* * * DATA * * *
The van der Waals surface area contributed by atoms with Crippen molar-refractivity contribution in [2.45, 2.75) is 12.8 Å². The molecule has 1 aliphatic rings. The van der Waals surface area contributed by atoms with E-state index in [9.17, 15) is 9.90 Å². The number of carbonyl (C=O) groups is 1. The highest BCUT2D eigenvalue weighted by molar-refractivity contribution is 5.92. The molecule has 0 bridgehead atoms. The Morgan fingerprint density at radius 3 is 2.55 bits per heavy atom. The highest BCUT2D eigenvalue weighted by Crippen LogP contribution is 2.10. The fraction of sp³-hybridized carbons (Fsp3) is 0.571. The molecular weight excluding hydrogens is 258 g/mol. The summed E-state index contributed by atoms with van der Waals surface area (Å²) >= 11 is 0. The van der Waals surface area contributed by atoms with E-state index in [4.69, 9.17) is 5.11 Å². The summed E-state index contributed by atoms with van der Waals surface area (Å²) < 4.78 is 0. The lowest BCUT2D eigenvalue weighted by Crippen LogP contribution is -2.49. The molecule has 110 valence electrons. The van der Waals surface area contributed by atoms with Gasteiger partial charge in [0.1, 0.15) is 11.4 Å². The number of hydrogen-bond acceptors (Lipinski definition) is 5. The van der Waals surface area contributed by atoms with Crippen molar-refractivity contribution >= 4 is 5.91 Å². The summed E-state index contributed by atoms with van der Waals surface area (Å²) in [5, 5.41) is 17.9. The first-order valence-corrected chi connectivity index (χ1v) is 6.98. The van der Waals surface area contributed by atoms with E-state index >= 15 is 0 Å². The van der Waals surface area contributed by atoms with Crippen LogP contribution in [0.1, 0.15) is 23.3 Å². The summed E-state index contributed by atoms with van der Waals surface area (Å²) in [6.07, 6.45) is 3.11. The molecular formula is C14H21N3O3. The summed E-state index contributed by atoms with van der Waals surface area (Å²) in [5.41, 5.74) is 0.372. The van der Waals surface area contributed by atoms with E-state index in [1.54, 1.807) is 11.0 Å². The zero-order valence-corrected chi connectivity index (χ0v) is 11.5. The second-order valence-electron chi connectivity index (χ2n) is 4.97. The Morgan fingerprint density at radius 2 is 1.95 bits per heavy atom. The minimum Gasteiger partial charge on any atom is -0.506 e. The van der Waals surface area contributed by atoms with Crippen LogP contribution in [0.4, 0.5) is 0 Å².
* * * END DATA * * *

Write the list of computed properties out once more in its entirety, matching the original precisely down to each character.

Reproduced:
The van der Waals surface area contributed by atoms with Crippen molar-refractivity contribution in [2.45, 2.75) is 12.8 Å². The molecule has 1 aliphatic rings. The van der Waals surface area contributed by atoms with E-state index in [9.17, 15) is 9.90 Å². The number of carbonyl (C=O) groups is 1. The highest BCUT2D eigenvalue weighted by molar-refractivity contribution is 5.92. The molecule has 0 bridgehead atoms. The Morgan fingerprint density at radius 3 is 2.55 bits per heavy atom. The highest BCUT2D eigenvalue weighted by Crippen LogP contribution is 2.10. The fraction of sp³-hybridized carbons (Fsp3) is 0.571. The molecular weight excluding hydrogens is 258 g/mol. The summed E-state index contributed by atoms with van der Waals surface area (Å²) >= 11 is 0. The van der Waals surface area contributed by atoms with E-state index in [4.69, 9.17) is 5.11 Å². The summed E-state index contributed by atoms with van der Waals surface area (Å²) < 4.78 is 0. The lowest BCUT2D eigenvalue weighted by Crippen LogP contribution is -2.49. The molecule has 110 valence electrons. The van der Waals surface area contributed by atoms with Gasteiger partial charge in [0.1, 0.15) is 11.4 Å². The number of hydrogen-bond acceptors (Lipinski definition) is 5. The van der Waals surface area contributed by atoms with Crippen molar-refractivity contribution >= 4 is 5.91 Å². The summed E-state index contributed by atoms with van der Waals surface area (Å²) in [5, 5.41) is 17.9. The first-order valence-corrected chi connectivity index (χ1v) is 6.98. The van der Waals surface area contributed by atoms with E-state index >= 15 is 0 Å². The van der Waals surface area contributed by atoms with Crippen LogP contribution in [0.1, 0.15) is 23.3 Å². The summed E-state index contributed by atoms with van der Waals surface area (Å²) in [6.07, 6.45) is 3.11. The molecular formula is C14H21N3O3. The summed E-state index contributed by atoms with van der Waals surface area (Å²) in [5.41, 5.74) is 0.372. The van der Waals surface area contributed by atoms with E-state index in [1.54, 1.807) is 11.0 Å². The zero-order valence-corrected chi connectivity index (χ0v) is 11.5. The second-order valence-electron chi connectivity index (χ2n) is 4.97. The Morgan fingerprint density at radius 2 is 1.95 bits per heavy atom. The minimum Gasteiger partial charge on any atom is -0.506 e. The van der Waals surface area contributed by atoms with Crippen LogP contribution in [0.4, 0.5) is 0 Å².